Findings from Stanford University Broaden Understanding of General Science (Ultrafast fluorescence imaging in vivo with conjugated polymer fluorophores in the second near-infrared window)
By a News Reporter-Staff News Editor at Science Letter -- Investigators publish new report on Science. According to news reporting out of Stanford, California, by NewsRx editors, research stated, "In vivo fluorescence imaging in the second near-infrared window (1.0-1.7 mu m) can afford deep tissue penetration and high spatial resolution, owing to the reduced scattering of long-wavelength photons. Here we synthesize a series of low-bandgap donor/acceptor copolymers with tunable emission wavelengths of 1,050-1,350 nm in this window."
Our news journalists obtained a quote from the research from Stanford University, "Non-covalent functionalization with phospholipid-polyethylene glycol results in water-soluble and biocompatible polymeric nanoparticles, allowing for live cell molecular imaging at >1,000 nm with polymer fluorophores for the first time. Importantly, the high quantum yield of the polymer allows for in vivo, deep-tissue and ultrafast imaging of mouse arterial blood flow with an unprecedented frame rate of >25 frames per second."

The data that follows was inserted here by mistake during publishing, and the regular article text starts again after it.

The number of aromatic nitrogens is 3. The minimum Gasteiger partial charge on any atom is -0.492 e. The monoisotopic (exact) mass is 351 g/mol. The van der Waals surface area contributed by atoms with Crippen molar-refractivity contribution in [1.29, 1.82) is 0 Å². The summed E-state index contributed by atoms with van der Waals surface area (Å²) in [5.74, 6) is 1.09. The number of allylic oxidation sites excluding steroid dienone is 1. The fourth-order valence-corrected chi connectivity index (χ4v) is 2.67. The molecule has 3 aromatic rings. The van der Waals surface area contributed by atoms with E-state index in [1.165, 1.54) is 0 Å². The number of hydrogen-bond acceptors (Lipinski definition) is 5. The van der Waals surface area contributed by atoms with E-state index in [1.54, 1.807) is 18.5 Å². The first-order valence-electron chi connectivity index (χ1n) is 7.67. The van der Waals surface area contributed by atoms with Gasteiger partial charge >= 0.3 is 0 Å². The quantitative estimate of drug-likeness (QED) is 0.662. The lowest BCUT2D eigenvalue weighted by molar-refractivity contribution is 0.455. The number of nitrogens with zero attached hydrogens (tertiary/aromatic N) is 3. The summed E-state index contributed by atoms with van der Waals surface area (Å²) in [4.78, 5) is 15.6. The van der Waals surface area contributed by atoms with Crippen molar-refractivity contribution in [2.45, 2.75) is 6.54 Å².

According to the news editors, the research concluded: "The high time-resolution results in spatially and time resolved imaging of the blood flow pattern in cardiogram waveform over a single cardiac cycle (similar to 200 ms) of a mouse, which has not been observed with fluorescence imaging in this window before."
For more information on this research see: Ultrafast fluorescence imaging in vivo with conjugated polymer fluorophores in the second near-infrared window. Nature Communications, 2014;5():10-18. Nature Communications can be contacted at: Nature Publishing Group, Macmillan Building, 4 Crinan St, London N1 9XW, England. (Nature Publishing Group - www.nature.com/; Nature Communications - www.nature.com/ncomms/)
Our news journalists report that additional information may be obtained by contacting G.S. Hong, Stanford University, Sch Med, Bio X Program, Stanford, CA 94305, United States. Additional authors for this research include Y.P. Zou, A.L. Antaris, S. Diao, D. Wu, K. Cheng, X.D. Zhang, C.X. Chen, B. Liu, Y.H. He, J.Z. Wu, J. Yuan, B. Zhang, Z.M. Tao, C. Fukunaga and H.J. Dai (see also Science).
Keywords for this news article include: Science, Stanford, California, United States, North and Central America
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